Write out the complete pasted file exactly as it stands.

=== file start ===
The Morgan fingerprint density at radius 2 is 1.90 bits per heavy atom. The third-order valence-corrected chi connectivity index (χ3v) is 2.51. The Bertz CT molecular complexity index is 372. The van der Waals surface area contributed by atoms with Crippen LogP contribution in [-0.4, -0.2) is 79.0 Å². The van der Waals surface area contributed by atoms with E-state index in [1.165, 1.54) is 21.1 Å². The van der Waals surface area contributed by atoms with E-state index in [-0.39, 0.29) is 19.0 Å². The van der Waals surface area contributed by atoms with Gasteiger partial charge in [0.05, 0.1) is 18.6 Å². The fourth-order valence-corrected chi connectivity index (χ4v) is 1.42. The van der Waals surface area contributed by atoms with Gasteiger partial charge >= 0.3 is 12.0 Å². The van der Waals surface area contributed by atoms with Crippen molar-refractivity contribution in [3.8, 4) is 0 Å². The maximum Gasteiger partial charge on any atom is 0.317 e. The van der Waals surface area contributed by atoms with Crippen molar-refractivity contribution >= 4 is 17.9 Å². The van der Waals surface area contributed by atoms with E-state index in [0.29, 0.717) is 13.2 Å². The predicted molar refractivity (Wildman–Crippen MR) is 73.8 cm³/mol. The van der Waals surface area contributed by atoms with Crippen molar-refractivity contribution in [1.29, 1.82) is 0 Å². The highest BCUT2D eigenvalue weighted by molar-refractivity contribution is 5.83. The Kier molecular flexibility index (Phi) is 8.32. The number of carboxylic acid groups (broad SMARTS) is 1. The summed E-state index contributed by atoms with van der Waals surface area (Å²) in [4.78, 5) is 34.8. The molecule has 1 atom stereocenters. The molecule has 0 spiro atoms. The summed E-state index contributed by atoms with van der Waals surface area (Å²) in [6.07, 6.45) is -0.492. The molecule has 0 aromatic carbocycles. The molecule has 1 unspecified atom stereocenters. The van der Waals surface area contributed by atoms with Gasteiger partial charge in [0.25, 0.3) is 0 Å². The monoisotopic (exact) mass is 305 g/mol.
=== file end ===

The Morgan fingerprint density at radius 2 is 1.90 bits per heavy atom. The third-order valence-corrected chi connectivity index (χ3v) is 2.51. The Bertz CT molecular complexity index is 372. The van der Waals surface area contributed by atoms with Crippen LogP contribution in [-0.4, -0.2) is 79.0 Å². The van der Waals surface area contributed by atoms with E-state index in [1.165, 1.54) is 21.1 Å². The van der Waals surface area contributed by atoms with E-state index in [-0.39, 0.29) is 19.0 Å². The van der Waals surface area contributed by atoms with Gasteiger partial charge in [0.05, 0.1) is 18.6 Å². The fourth-order valence-corrected chi connectivity index (χ4v) is 1.42. The van der Waals surface area contributed by atoms with Gasteiger partial charge >= 0.3 is 12.0 Å². The van der Waals surface area contributed by atoms with Crippen molar-refractivity contribution in [3.8, 4) is 0 Å². The maximum Gasteiger partial charge on any atom is 0.317 e. The van der Waals surface area contributed by atoms with Crippen molar-refractivity contribution >= 4 is 17.9 Å². The van der Waals surface area contributed by atoms with E-state index in [0.29, 0.717) is 13.2 Å². The predicted molar refractivity (Wildman–Crippen MR) is 73.8 cm³/mol. The van der Waals surface area contributed by atoms with Crippen molar-refractivity contribution in [1.29, 1.82) is 0 Å². The highest BCUT2D eigenvalue weighted by molar-refractivity contribution is 5.83. The Kier molecular flexibility index (Phi) is 8.32. The number of carboxylic acid groups (broad SMARTS) is 1. The summed E-state index contributed by atoms with van der Waals surface area (Å²) in [4.78, 5) is 34.8. The molecule has 1 atom stereocenters. The molecule has 0 spiro atoms. The summed E-state index contributed by atoms with van der Waals surface area (Å²) in [6.07, 6.45) is -0.492. The molecule has 0 aromatic carbocycles. The molecule has 1 unspecified atom stereocenters. The van der Waals surface area contributed by atoms with Gasteiger partial charge in [0.25, 0.3) is 0 Å². The monoisotopic (exact) mass is 305 g/mol.